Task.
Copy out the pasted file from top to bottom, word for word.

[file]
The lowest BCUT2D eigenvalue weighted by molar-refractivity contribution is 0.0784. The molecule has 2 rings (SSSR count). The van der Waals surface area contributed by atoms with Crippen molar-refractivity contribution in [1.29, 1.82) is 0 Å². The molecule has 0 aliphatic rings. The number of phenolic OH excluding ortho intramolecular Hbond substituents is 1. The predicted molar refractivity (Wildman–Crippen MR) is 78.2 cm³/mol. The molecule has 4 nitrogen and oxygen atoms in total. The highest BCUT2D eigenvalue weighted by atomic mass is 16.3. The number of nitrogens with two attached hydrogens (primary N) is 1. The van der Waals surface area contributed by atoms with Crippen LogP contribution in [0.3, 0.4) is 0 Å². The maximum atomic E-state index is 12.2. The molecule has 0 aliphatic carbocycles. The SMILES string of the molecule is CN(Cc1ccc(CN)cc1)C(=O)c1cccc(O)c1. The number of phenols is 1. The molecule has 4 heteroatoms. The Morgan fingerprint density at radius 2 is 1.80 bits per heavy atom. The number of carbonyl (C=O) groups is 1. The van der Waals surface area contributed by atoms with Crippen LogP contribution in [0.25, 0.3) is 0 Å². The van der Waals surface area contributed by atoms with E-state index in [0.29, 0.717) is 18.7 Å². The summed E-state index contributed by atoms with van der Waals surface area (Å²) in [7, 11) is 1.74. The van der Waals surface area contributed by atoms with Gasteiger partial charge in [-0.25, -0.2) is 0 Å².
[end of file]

The lowest BCUT2D eigenvalue weighted by molar-refractivity contribution is 0.0784. The molecule has 2 rings (SSSR count). The van der Waals surface area contributed by atoms with Crippen molar-refractivity contribution in [1.29, 1.82) is 0 Å². The molecule has 0 aliphatic rings. The number of phenolic OH excluding ortho intramolecular Hbond substituents is 1. The predicted molar refractivity (Wildman–Crippen MR) is 78.2 cm³/mol. The molecule has 4 nitrogen and oxygen atoms in total. The highest BCUT2D eigenvalue weighted by atomic mass is 16.3. The number of nitrogens with two attached hydrogens (primary N) is 1. The van der Waals surface area contributed by atoms with Crippen LogP contribution in [0.3, 0.4) is 0 Å². The maximum atomic E-state index is 12.2. The molecule has 0 aliphatic carbocycles. The SMILES string of the molecule is CN(Cc1ccc(CN)cc1)C(=O)c1cccc(O)c1. The number of phenols is 1. The molecule has 4 heteroatoms. The Morgan fingerprint density at radius 2 is 1.80 bits per heavy atom. The number of carbonyl (C=O) groups is 1. The van der Waals surface area contributed by atoms with Crippen LogP contribution in [0.25, 0.3) is 0 Å². The van der Waals surface area contributed by atoms with E-state index in [0.29, 0.717) is 18.7 Å². The summed E-state index contributed by atoms with van der Waals surface area (Å²) in [7, 11) is 1.74. The van der Waals surface area contributed by atoms with Gasteiger partial charge in [-0.25, -0.2) is 0 Å².